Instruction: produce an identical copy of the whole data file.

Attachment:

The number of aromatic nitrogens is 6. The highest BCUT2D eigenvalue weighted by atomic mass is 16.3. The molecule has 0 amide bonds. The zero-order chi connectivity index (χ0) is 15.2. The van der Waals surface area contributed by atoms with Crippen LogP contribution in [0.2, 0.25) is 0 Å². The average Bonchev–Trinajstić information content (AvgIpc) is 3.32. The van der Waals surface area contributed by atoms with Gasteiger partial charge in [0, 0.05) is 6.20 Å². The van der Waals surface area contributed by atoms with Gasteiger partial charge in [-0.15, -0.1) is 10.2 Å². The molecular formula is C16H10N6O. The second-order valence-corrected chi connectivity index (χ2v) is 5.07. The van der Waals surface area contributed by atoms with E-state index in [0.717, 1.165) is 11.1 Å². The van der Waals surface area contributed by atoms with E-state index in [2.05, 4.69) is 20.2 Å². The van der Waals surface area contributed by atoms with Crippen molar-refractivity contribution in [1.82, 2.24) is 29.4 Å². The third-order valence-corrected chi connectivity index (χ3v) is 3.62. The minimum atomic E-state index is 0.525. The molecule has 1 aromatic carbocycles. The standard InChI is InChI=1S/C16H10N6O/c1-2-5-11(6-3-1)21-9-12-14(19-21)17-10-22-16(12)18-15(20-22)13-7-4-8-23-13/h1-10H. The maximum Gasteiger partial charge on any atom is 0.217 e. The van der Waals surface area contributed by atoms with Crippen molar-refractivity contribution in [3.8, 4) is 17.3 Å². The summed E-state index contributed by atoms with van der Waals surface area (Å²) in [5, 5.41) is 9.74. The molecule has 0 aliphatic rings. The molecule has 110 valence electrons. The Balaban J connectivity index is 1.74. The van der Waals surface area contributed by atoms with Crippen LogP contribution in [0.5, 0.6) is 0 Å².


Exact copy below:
The number of aromatic nitrogens is 6. The highest BCUT2D eigenvalue weighted by atomic mass is 16.3. The molecule has 0 amide bonds. The zero-order chi connectivity index (χ0) is 15.2. The van der Waals surface area contributed by atoms with Crippen LogP contribution in [0.2, 0.25) is 0 Å². The average Bonchev–Trinajstić information content (AvgIpc) is 3.32. The van der Waals surface area contributed by atoms with Gasteiger partial charge in [0, 0.05) is 6.20 Å². The van der Waals surface area contributed by atoms with Gasteiger partial charge in [-0.15, -0.1) is 10.2 Å². The molecular formula is C16H10N6O. The second-order valence-corrected chi connectivity index (χ2v) is 5.07. The van der Waals surface area contributed by atoms with E-state index in [0.717, 1.165) is 11.1 Å². The van der Waals surface area contributed by atoms with E-state index in [2.05, 4.69) is 20.2 Å². The van der Waals surface area contributed by atoms with Crippen molar-refractivity contribution in [1.82, 2.24) is 29.4 Å². The third-order valence-corrected chi connectivity index (χ3v) is 3.62. The minimum atomic E-state index is 0.525. The molecule has 1 aromatic carbocycles. The standard InChI is InChI=1S/C16H10N6O/c1-2-5-11(6-3-1)21-9-12-14(19-21)17-10-22-16(12)18-15(20-22)13-7-4-8-23-13/h1-10H. The maximum Gasteiger partial charge on any atom is 0.217 e. The van der Waals surface area contributed by atoms with Crippen molar-refractivity contribution in [3.8, 4) is 17.3 Å². The summed E-state index contributed by atoms with van der Waals surface area (Å²) in [5, 5.41) is 9.74. The molecule has 0 aliphatic rings. The molecule has 110 valence electrons. The Balaban J connectivity index is 1.74. The van der Waals surface area contributed by atoms with Crippen LogP contribution in [0.5, 0.6) is 0 Å².